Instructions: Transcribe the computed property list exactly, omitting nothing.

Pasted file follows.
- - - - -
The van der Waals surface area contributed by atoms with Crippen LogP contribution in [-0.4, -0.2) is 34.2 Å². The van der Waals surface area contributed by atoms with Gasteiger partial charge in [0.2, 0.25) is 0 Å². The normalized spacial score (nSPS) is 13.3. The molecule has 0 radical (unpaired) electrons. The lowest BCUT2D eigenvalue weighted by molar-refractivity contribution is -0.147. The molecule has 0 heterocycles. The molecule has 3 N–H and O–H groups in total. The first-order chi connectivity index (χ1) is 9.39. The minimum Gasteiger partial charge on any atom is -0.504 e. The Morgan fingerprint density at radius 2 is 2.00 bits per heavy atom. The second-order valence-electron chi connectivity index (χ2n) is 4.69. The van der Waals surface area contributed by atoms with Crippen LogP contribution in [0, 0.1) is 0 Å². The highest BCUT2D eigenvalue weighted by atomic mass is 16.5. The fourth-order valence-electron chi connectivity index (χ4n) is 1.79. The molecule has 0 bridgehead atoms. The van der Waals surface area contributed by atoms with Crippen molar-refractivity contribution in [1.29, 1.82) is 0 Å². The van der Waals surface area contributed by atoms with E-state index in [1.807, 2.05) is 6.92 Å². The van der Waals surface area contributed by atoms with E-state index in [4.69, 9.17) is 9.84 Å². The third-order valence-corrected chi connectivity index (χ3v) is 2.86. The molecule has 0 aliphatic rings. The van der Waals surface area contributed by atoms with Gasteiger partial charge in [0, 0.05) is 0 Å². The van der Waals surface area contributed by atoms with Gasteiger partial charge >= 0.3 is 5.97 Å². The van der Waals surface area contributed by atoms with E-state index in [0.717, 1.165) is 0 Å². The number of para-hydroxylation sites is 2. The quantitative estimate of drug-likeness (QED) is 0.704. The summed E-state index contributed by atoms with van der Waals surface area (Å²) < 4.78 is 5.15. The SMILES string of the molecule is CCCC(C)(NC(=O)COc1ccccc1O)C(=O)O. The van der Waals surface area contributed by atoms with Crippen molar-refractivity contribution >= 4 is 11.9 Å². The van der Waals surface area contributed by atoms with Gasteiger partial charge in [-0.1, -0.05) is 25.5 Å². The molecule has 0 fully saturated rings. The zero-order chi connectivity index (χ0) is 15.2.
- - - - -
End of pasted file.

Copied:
The van der Waals surface area contributed by atoms with Crippen LogP contribution in [-0.4, -0.2) is 34.2 Å². The van der Waals surface area contributed by atoms with Gasteiger partial charge in [0.2, 0.25) is 0 Å². The normalized spacial score (nSPS) is 13.3. The molecule has 0 radical (unpaired) electrons. The lowest BCUT2D eigenvalue weighted by molar-refractivity contribution is -0.147. The molecule has 0 heterocycles. The molecule has 3 N–H and O–H groups in total. The first-order chi connectivity index (χ1) is 9.39. The minimum Gasteiger partial charge on any atom is -0.504 e. The Morgan fingerprint density at radius 2 is 2.00 bits per heavy atom. The second-order valence-electron chi connectivity index (χ2n) is 4.69. The van der Waals surface area contributed by atoms with Crippen LogP contribution in [0, 0.1) is 0 Å². The highest BCUT2D eigenvalue weighted by atomic mass is 16.5. The fourth-order valence-electron chi connectivity index (χ4n) is 1.79. The molecule has 0 bridgehead atoms. The van der Waals surface area contributed by atoms with Crippen molar-refractivity contribution in [1.29, 1.82) is 0 Å². The van der Waals surface area contributed by atoms with E-state index in [1.807, 2.05) is 6.92 Å². The van der Waals surface area contributed by atoms with E-state index in [4.69, 9.17) is 9.84 Å². The third-order valence-corrected chi connectivity index (χ3v) is 2.86. The molecule has 0 aliphatic rings. The van der Waals surface area contributed by atoms with Gasteiger partial charge in [0, 0.05) is 0 Å². The van der Waals surface area contributed by atoms with Gasteiger partial charge >= 0.3 is 5.97 Å². The van der Waals surface area contributed by atoms with E-state index in [0.717, 1.165) is 0 Å². The number of para-hydroxylation sites is 2. The quantitative estimate of drug-likeness (QED) is 0.704. The summed E-state index contributed by atoms with van der Waals surface area (Å²) < 4.78 is 5.15. The SMILES string of the molecule is CCCC(C)(NC(=O)COc1ccccc1O)C(=O)O. The van der Waals surface area contributed by atoms with Crippen molar-refractivity contribution >= 4 is 11.9 Å². The van der Waals surface area contributed by atoms with Gasteiger partial charge in [-0.1, -0.05) is 25.5 Å². The molecule has 0 fully saturated rings. The zero-order chi connectivity index (χ0) is 15.2.